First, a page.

Marfy 3888

Near the top of the fabric piles that threaten to topple onto my work space, were a couple of fabrics that were perfect for the blouse. A light weight black, machine washed, silk dupioni, and for the trim a burgundy and black, cross woven, linen metallic. My measurements matched Marfy size 48 in the bust and a size 50 in the waist and hips. I checked the finished garment measurements and there was plenty of ease in the waist and hips of the size 48, so that is the size I chose. I did check the pattern against my sloper. I had to make the same upper back and shoulder alterations I make on any other commercial pattern. I am 5’ 8” tall which is usually a couple inches taller than pattern companies draft patterns for. When I used the patterns in the Italian Mia Boutique magazine I had to do significant length changes. Surprisingly I did not have to lengthen any of the body or sleeve pieces of this Marfy pattern.

 There are no directions with Marfy patterns. This slows me down because I have to think about and plan for next steps while sewing. I gave a lot of thought to the contrast trim. Cutting off the seam allowance and using bias binding seemed the logical choice until I realized that would be difficult to do neatly on a cuff that had to be seamed to a gathered sleeve bottom with a placket. I also had to figure out the width of the trim I wanted. My original choice of 1/2 inch was to wide for the narrow cuff and the front extension ( distance between center front and front edge). I ended up using a version of the "Mystery Bias Binding" described in Roberta Carr's book  "Couture, The Art of Fine Sewing" and attributed to Chanel. Contrast bias binding is attached to the top layer of cuff and lapel. Bottom cuff and lapel facing is cut from same contrast fabric and when sewn together looks like under cuff/facing wraps around to upper piece. Except I didn't use the contrast fabric for the lapel or cuff facings.
Marfy blouse 3888

Neckline Marfy 3888
Cuff Marfy 3888
 Marfy supplies an upper collar, lower collar and  front facing pattern pieces, but no back facing pattern. So I drafted one myself. I like back facings because they nicely cover the neckline seaming and provide a great place to attach a label.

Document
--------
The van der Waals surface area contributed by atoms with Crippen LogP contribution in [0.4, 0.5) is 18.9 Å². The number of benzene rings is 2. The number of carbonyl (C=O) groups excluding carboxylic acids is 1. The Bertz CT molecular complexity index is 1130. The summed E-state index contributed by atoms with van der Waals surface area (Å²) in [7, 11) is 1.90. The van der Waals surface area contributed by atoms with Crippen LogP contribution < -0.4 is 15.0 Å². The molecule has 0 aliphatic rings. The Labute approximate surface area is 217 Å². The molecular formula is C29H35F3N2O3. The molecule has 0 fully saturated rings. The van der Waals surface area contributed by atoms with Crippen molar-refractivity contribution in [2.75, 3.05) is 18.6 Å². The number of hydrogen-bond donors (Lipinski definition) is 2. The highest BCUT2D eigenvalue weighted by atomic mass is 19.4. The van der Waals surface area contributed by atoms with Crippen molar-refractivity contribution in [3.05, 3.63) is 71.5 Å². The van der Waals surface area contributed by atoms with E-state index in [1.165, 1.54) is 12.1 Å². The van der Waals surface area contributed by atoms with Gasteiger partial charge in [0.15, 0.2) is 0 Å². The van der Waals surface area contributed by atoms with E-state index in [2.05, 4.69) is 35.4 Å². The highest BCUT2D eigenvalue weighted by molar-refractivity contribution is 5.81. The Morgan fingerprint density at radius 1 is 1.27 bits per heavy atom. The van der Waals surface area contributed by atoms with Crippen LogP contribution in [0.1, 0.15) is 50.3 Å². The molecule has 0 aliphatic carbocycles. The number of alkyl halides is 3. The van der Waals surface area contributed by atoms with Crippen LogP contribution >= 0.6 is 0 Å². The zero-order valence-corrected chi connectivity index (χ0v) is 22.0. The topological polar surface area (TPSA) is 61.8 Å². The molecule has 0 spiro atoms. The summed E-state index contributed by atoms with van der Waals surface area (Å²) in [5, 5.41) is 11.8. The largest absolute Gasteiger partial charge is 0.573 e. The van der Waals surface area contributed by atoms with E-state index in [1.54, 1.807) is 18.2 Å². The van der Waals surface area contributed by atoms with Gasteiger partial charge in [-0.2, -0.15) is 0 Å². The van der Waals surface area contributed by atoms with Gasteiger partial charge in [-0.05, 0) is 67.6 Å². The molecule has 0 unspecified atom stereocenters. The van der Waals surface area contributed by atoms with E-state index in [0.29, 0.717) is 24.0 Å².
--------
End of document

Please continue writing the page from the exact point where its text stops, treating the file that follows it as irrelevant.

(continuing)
I am very happy with the fit of the finished blouse and am considering sewing  some of the other free blouse patterns.

After spending so much time on the blouse, it was fun to whip up a TNT( tried and true) skirt  from Pamela's Pattern The Magic Pencil Skirt  in little over an hour. The fabric is a stretch suiting from Vogue. One side is a tweed, the other is a tweed with blotches of a black shiny substance. I don't know what the black coating is,but I pressed it with the iron on high heat with no change or melting. Cool looking fabric.



Marfy 3888

Saturday, February 13, 2016

Keeping Warm - Wool Tunic Vogue 1456

I spent 3 wonderful days at a sewing retreat a couple weeks ago.  One of my project was Vogue 1456, a Sandra Betzina tunic, semi fitted top with front princess seams, zipper closure and artful draping with hidden pockets at the side hip. There is a vest and a tunic in the pattern. The front of the vest has different draping than the tunic.  For some reason, the line drawing does not include the 4 darts in the tunic lower back hem. 

I am a big Sandra fan , and always attend her workshops or seminars when they are offered locally. I was saddened to learn that she is retiring and will not be traveling after next year.  But given her age 70’s ( which surprised me)  I totally understand. I also hope I look as good, and dress as creatively as she does,  as I get older. 

The fabric used for the tunic on the front the pattern was a wool challis, mentioned by Sandra in a video (link below) , but not listed as a recommended fabric on the pattern envelope.  I just happened to have the same wool challis print in my stash, in two color ways; gray and black and green and black. Vogue Fabrics had the blue and black version for a while, but it is sold out.